QoD: Which Halloween item do consumers spend the most on: Decorations, Candy or Costumes?

Oct 30, 2019
Question of the Day, Budgeting, Purchase Decisions


Note: Figures above represent amount spent per person. 


  1. What did you/your family spend the most on this year? How much did you/your family spend on all Halloween items? [Average spend this year was $86.27] 
  2. What role did social media have on your Halloween spending this year (e.g., did you find costume ideas on Instagram?) Explain. 
  3. Would it surprise you to learn that Halloween is the second most popular holiday in terms of consumer spending? Why do you think it's so popular?

Here's the ready-to-go slides for this Question of the Day that you can use in your classroom.

Behind the numbers (National Retail Federation)

Long gone are the days when Halloween was just for kids (or those taking mini-ghosts and ghouls trick-or-treating). In fact, 18- to 24-year-old consumers are the most likely to celebrate Halloween, with nearly nine in 10 planning to do so this year, up from 84 percent a decade ago.

How these younger consumers are celebrating has shifted as well. While fewer plan to host or attend parties, more are handing out candy, decorating and dressing in costumes. They’re significantly more likely to dress up than their older counterparts and will spend roughly $36 this year on costumes.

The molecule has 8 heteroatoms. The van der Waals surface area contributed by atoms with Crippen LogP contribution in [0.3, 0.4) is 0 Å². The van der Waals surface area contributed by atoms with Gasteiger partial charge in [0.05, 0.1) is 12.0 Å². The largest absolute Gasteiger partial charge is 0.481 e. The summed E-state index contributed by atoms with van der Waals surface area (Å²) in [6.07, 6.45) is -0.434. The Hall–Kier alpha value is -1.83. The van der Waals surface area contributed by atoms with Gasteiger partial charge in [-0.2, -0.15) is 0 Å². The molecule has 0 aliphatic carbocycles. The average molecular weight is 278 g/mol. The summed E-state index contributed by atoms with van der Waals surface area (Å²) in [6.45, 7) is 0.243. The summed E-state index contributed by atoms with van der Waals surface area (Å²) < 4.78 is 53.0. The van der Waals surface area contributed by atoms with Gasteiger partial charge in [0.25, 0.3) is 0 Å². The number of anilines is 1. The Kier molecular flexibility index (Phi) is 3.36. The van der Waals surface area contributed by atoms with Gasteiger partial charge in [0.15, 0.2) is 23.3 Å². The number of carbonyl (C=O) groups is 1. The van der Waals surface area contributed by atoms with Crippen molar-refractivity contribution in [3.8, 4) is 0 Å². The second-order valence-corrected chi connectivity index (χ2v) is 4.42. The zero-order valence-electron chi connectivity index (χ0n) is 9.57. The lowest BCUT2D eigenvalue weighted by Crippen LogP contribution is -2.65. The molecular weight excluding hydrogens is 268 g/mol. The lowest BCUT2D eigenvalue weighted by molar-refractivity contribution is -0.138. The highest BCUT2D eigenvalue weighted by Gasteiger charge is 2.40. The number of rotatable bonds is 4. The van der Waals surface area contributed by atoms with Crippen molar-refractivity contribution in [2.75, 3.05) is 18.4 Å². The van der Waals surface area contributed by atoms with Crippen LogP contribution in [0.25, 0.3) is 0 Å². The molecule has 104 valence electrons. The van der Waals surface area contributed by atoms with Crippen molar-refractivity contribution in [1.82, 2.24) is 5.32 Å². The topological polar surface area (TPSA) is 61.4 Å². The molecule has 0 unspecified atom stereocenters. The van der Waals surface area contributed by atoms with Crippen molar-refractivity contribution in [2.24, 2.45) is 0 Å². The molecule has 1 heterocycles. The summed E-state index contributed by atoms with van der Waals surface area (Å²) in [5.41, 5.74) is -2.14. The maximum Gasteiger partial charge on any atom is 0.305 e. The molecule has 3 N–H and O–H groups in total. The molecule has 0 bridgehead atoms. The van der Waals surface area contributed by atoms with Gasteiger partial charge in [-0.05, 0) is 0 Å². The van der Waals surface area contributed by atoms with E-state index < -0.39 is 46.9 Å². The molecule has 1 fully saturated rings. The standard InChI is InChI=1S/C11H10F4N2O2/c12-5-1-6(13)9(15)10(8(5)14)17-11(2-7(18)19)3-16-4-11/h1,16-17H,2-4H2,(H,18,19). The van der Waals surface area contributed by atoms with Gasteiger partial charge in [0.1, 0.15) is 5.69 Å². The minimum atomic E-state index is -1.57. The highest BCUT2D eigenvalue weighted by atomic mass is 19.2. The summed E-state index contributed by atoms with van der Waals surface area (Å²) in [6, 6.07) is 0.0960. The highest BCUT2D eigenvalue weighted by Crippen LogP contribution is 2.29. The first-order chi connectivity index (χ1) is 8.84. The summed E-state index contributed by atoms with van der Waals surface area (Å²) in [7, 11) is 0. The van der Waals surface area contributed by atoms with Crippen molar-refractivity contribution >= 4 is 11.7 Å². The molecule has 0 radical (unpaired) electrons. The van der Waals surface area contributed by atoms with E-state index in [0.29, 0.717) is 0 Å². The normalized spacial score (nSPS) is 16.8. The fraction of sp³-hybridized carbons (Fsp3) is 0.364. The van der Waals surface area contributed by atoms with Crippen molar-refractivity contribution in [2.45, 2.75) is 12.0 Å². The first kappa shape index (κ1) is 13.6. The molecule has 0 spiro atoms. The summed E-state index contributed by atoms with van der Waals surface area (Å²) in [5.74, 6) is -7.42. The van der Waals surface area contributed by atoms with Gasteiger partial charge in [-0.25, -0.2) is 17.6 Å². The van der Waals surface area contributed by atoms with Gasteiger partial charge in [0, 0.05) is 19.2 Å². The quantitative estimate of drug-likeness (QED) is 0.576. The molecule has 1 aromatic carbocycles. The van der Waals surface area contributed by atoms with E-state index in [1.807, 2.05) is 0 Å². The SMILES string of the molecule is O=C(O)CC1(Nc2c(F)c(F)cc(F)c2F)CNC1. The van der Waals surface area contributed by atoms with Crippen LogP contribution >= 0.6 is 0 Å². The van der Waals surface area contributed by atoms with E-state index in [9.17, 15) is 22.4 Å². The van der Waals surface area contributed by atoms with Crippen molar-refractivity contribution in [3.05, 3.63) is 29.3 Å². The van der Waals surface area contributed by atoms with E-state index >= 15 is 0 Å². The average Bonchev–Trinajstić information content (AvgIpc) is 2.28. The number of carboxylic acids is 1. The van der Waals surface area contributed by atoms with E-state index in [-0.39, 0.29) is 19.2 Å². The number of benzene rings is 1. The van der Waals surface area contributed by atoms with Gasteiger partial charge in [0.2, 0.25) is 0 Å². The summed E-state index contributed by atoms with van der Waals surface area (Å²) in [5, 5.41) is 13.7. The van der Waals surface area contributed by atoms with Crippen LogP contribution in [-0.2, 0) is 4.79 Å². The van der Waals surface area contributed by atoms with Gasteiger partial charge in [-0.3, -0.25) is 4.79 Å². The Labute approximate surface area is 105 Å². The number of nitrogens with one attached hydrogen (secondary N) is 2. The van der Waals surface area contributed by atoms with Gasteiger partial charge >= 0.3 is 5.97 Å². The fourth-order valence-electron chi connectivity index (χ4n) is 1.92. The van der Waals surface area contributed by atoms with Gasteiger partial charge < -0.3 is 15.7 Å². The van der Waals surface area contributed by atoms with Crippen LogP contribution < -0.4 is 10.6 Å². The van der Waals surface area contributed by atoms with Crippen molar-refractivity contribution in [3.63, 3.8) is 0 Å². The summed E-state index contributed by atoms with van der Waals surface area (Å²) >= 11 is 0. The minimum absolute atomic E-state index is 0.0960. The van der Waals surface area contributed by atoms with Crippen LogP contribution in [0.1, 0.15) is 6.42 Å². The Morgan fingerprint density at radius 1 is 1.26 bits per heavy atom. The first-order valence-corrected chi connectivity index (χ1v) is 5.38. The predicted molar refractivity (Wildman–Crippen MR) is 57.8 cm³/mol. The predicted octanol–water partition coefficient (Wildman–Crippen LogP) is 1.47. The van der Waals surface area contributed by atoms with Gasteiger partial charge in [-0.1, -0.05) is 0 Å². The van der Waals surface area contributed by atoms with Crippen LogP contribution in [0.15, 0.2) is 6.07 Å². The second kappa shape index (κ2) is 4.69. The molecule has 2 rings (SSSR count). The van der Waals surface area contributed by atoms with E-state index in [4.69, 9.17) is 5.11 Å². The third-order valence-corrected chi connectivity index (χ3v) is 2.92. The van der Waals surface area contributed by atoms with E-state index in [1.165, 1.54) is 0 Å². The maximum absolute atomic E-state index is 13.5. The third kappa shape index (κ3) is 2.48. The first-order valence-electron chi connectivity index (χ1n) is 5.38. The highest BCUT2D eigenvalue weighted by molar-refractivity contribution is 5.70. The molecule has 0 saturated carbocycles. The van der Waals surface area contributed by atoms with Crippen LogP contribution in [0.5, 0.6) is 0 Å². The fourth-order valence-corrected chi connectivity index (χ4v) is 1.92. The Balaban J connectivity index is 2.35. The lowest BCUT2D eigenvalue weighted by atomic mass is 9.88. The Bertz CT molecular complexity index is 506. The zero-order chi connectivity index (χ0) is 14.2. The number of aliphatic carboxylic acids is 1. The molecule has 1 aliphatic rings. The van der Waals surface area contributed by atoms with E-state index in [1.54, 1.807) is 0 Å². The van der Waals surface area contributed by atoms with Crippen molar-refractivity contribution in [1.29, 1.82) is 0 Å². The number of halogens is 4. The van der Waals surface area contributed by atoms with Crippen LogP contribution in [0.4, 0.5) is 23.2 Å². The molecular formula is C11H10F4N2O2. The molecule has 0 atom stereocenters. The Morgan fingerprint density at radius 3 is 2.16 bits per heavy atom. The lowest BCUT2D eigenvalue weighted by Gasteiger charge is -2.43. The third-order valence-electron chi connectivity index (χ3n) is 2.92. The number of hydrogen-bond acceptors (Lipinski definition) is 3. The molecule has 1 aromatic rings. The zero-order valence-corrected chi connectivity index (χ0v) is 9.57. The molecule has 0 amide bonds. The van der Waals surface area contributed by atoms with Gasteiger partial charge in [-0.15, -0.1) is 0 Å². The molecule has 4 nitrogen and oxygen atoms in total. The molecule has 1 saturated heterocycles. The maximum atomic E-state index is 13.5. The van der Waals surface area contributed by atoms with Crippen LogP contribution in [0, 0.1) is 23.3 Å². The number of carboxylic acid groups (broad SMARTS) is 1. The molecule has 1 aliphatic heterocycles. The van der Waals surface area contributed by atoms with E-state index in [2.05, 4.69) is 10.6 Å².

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About the Author

Tim Ranzetta

Tim's saving habits started at seven when a neighbor with a broken hip gave him a dog walking job. Her recovery, which took almost a year, resulted in Tim getting to know the bank tellers quite well (and accumulating a savings account balance of over $300!). His recent entrepreneurial adventures have included driving a shredding truck, analyzing executive compensation packages for Fortune 500 companies and helping families make better college financing decisions. After volunteering in 2010 to create and teach a personal finance program at Eastside College Prep in East Palo Alto, Tim saw firsthand the impact of an engaging and activity-based curriculum, which inspired him to start a new non-profit, Next Gen Personal Finance.